Advertisement

BPMN4TOSCA: A Domain-Specific Language to Model Management Plans for Composite Applications

  • Oliver Kopp
  • Tobias Binz
  • Uwe Breitenbücher
  • Frank Leymann
Conference paper
Part of the Lecture Notes in Business Information Processing book series (LNBIP, volume 125)

Abstract

TOSCA is an upcoming standard to capture cloud application topologies and their management in a portable way. Management aspects include provisioning, operation and deprovisioning of an application. Management plans capture these aspects in workflows. BPMN 2.0 as general-purpose language can be used to model these workflows. There is, however, no tailored support for management plans in BPMN. This paper analyzes TOSCA with the focus on requirements on workflow modeling languages to come up with a strong link to the application topology with the goal to improve modeling support. To simplify the modeling of management plans, we introduce BPMN4TOSCA, which extends BPMN with four TOSCA-specific elements: TOSCA Topology Management Task, TOSCA Node Management Task, TOSCA Script Task, and TOSCA Data Object. Portability is ensured by a transformation of BPMN4TOSCA to plain BPMN. A prototypical modeling tool supports the strong link between the management plan and the TOSCA topology.

Keywords

Cloud Computing Service Management Management Plans BPMN Extension. 

Preview

Unable to display preview. Download preview PDF.

Unable to display preview. Download preview PDF.

References

  1. 1.
    OASIS: Topology and Orchestration Specification for Cloud Applications Version 1.0 Working Draft 07 (June 2012), https://www.oasis-open.org/committees/download.php/46274/TOSCA-v1.0-wd07.zip
  2. 2.
    Object Management Group (OMG): Business Process Model and Notation (BPMN) Version 2.0, OMG Document Number: formal/2011-01-03 (2011)Google Scholar
  3. 3.
    OASIS: Web Services Business Process Execution Language Version 2.0 – OASIS Standard (2007)Google Scholar
  4. 4.
    Binz, T., Breiter, G., Leymann, F., Spatzier, T.: Portable Cloud Services Using TOSCA. IEEE Internet Computing 16(03), 80–85 (2012)CrossRefGoogle Scholar
  5. 5.
    Kopp, O., Martin, D., Wutke, D., Leymann, F.: The Difference Between Graph-Based and Block-Structured Business Process Modelling Languages. Enterprise Modelling and Information Systems 4(1), 3–13 (2009)Google Scholar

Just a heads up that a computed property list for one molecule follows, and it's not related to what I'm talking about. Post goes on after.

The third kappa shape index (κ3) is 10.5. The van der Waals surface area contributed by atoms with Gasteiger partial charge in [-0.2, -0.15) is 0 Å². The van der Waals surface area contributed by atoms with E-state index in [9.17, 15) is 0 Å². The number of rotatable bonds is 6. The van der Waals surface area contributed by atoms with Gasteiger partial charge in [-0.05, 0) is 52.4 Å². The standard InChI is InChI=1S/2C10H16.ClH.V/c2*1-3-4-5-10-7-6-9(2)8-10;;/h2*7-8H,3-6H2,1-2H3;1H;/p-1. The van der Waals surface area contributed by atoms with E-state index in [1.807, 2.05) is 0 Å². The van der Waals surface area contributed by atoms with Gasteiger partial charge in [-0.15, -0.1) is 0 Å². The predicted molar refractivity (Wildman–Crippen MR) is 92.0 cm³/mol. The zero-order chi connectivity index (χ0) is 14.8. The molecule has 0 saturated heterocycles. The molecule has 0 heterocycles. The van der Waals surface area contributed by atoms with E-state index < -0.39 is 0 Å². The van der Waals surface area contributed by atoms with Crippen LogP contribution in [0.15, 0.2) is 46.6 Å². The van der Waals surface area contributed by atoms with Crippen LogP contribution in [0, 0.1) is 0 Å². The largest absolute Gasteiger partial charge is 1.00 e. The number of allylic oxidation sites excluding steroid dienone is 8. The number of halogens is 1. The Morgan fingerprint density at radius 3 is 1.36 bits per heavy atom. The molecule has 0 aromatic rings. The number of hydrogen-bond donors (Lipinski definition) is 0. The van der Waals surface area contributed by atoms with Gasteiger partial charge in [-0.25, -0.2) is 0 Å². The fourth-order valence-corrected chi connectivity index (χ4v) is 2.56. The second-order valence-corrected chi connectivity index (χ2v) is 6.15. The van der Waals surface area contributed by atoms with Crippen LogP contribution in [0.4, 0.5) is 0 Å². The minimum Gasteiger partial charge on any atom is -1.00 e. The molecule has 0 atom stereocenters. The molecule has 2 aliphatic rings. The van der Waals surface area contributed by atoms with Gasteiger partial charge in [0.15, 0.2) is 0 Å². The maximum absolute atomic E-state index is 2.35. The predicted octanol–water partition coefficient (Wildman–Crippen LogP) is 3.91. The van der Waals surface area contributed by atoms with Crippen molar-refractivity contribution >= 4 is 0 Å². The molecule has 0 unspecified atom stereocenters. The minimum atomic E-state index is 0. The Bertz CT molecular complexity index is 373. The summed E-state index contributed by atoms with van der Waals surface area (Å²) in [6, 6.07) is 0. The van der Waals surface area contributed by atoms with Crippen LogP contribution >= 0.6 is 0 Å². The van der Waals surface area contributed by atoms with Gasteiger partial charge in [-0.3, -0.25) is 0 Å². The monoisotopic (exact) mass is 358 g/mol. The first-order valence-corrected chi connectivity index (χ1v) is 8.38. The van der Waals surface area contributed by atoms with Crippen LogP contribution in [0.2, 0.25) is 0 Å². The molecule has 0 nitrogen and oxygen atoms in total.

6. 6.
    Cardoso, J.: How to Measure the Control-flow Complexity of Web Processes and Workflows. In: Workflow Handbook 2005, pp. 199–212 (2005)Google Scholar
  7. 7.
    Reijers, H.A., Mendling, J.: Modularity in Process Models: Review and Effects. In: Dumas, M., Reichert, M., Shan, M.-C. (eds.) BPM 2008. LNCS, vol. 5240, pp. 20–35. Springer, Heidelberg (2008)CrossRefGoogle Scholar
  8. 8.
    Weikum, G., Vossen, G.: Transactional Information Systems. Morgan Kaufmann Publishers (2002)Google Scholar
  9. 9.
    Kopp, O., Görlach, K., Karastoyanova, D., Leymann, F., Reiter, M., Schumm, D., Sonntag, M., Strauch, S., Unger, T., Wieland, M., Khalaf, R.: A Classification of BPEL Extensions. Journal of Systems Integration 2(4), 2–28 (2011)Google Scholar
  10. 10.
    Decker, G., Overdick, H., Weske, M.: Oryx – An Open Modeling Platform for the BPM Community. In: Dumas, M., Reichert, M., Shan, M.-C. (eds.) BPM 2008. LNCS, vol. 5240, pp. 382–385. Springer, Heidelberg (2008)CrossRefGoogle Scholar
  11. 11.
    Zor, S., Leymann, F., Schumm, D.: A Proposal of BPMN Extensions for the Manufacturing Domain. In: Proceedings of the 44th CIRP Conference on Manufacturing Systems (2011)Google Scholar
  12. 12.
    Rodríguez, A., Fernández-Medina, E., Piattini, M.: A BPMN Extension for the Modeling of Security Requirements in Business Processes. IEICE Transactions on Information and Systems 90(4), 745–752 (2007)CrossRefGoogle Scholar
  13. 13.
    Brucker, A.D., Hang, I., Lückemeyer, G., Ruparel, R.: SecureBPMN: Modeling and Enforcing Access Control Requirements in Business Processes. In: ACM Symposium on Access Control Models and Technologies (2012)Google Scholar
  14. 14.
    Stein, S., Kühne, S., Ivanov, K.: Business to IT Transformations Revisited. In: Ardagna, D., Mecella, M., Yang, J. (eds.) BPM 2008 Workshops. LNBIP, vol. 17, pp. 176–187. Springer, Heidelberg (2009)Google Scholar
  15. 15.
    Leymann, F.: BPEL vs. BPMN 2.0: Should You Care? In: Mendling, J., Weidlich, M., Weske, M. (eds.) BPMN 2010. LNBIP, vol. 67, pp. 8–13. Springer, Heidelberg (2010)CrossRefGoogle Scholar
  16. 16.
    Mietzner, R.: A Method and Implementation to Define and Provision Variable Composite Applications, and its usage in Cloud Computing. Dissertation, University of Stuttgart, Germany (August 2010)Google Scholar
  17. 17.
    OMG: Unified Modeling Language, UML (2011), http://www.omg.org/spec/UML
  18. 18.
    Machiraju, V., Dekhil, M., Wurster, K., Garg, P., Griss, M., Holland, J.: Towards generic application auto-discovery. In: IEEE/IFIP Network Operations and Management Symposium (2000)Google Scholar
  19. 19.
    Arnold, W., Eilam, T., Kalantar, M., Konstantinou, A.V., Totok, A.A.: Pattern Based SOA Deployment. In: Krämer, B.J., Lin, K.-J., Narasimhan, P. (eds.) ICSOC 2007. LNCS, vol. 4749, pp. 1–12. Springer, Heidelberg (2007)CrossRefGoogle Scholar
  20. 20.
    Binz, T., Fehling, C., Leymann, F., Nowak, A., Schumm, D.: Formalizing the Cloud through Enterprise Topology Graphs. In: Proceedings of 2012 IEEE International Conference on Cloud Computing (2012)Google Scholar

Copyright information

© Springer-Verlag Berlin Heidelberg 2012

Authors and Affiliations

  • Oliver Kopp
    • 1
  • Tobias Binz
    • 1
  • Uwe Breitenbücher
    • 1
  • Frank Leymann
    • 1
  1. 1.Institute of Architecture of Application SystemsUniversity of StuttgartStuttgartGermany

Personalised recommendations